Although the Markman hearing is not until June 27th we think the defendant's invalidity arguments are reasonably clear at this point. Next week the parties will begin filing claim construction pleadings wherein they will set forth their arguments about what the words in the patents mean. Just as was the case in my hypothetical above, once the Markman hearing is concluded, the chances of winning and losing will come into much sharper focus. When we began our review of the prior art, we thought that we would have had access to some of the claim construction pleadings given the timeline outlined by the court. However with scheduling dates extended, we will revisit our current prior art assessments sometime in May, and of course again after the Markman ruling.

Conclusion & takeaways:

1. The most recent patent disclosures by WDDD are more extensive than the prior art cited by ATVI. This is not unexpected because the standard for WDDD to disclose is "relevance' whereas ATVI cites prior art for the simple reason of purported legal significance.

2. We think that ATVI's "prior art" disclosures are unconvincing as evidence of "anticipation."

3. We cannot fully assess the strength of ATVI's obviousness evidence because that will require expert testimony of what one skilled in the art would have known. However, given that almost all of the citations for obviousness in Activision's preliminary invalidity challenges were cited by WDDD itself, we feel WDDD is in a strong position.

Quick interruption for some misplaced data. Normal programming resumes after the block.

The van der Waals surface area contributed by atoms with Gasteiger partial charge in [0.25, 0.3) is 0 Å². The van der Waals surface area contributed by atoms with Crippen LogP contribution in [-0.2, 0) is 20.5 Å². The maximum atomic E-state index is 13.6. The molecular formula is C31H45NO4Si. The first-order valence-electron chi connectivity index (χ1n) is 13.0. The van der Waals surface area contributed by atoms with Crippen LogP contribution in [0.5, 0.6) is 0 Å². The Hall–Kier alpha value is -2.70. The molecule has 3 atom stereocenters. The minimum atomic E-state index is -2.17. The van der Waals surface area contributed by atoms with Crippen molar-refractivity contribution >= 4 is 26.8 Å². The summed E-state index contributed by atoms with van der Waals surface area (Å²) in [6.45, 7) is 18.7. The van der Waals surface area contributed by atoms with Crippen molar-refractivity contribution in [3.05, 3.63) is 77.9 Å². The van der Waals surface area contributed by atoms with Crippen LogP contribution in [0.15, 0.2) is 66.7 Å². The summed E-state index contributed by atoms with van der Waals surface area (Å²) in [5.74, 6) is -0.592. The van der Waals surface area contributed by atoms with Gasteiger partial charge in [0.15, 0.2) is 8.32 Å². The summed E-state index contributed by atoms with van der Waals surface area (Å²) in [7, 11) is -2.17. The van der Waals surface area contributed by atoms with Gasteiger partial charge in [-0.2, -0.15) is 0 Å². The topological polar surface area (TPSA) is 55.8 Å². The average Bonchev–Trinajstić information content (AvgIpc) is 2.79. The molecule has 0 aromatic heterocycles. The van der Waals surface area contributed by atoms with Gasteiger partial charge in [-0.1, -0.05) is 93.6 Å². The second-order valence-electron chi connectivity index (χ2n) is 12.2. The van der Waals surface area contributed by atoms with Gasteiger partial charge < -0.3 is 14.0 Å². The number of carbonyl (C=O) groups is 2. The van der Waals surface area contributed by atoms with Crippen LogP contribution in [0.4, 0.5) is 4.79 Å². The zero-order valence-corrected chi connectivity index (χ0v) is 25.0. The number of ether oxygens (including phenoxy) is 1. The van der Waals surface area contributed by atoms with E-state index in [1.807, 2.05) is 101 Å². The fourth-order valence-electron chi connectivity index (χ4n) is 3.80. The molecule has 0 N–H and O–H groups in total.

4. We were not at all persuaded by the arguments that ATVI made about failure by Worlds to describe the inventions and say how they were practiced. We give them an "A for effort" but we do not see how the patents, as a whole, failed to show how the inventions worked.

We have opined in the past about the market undervaluing Worlds. One of the first things my group does is to form a rough opinion on a range of value that may be attained with a successful patent prosecution. There are numerous other factors that I will cover in later articles, but in short, the market seems to have come to some recent recognition as to the value of the technology WDDD holds (judging by increased trading volume). Perhaps investors are more attuned to what a Markman hearing is and how it can change the face of a company overnight. With the share price at current levels, we continue to see considerable upside for investors in advance of June 27th.

Source: Prior Art In Focus In Activision Vs. Worlds Inc. Case

Additional disclosure: This is a summary of Edva's preliminary invalidity analysis. The attorneys in the case will no doubt provide much more extensive insight and our aim is to provoke thought and further questioning. This preliminary analysis should not be relied upon in isolation to make any investment decision nor do we advocate that. Please do your own due diligence and/or consult with an investment advisor.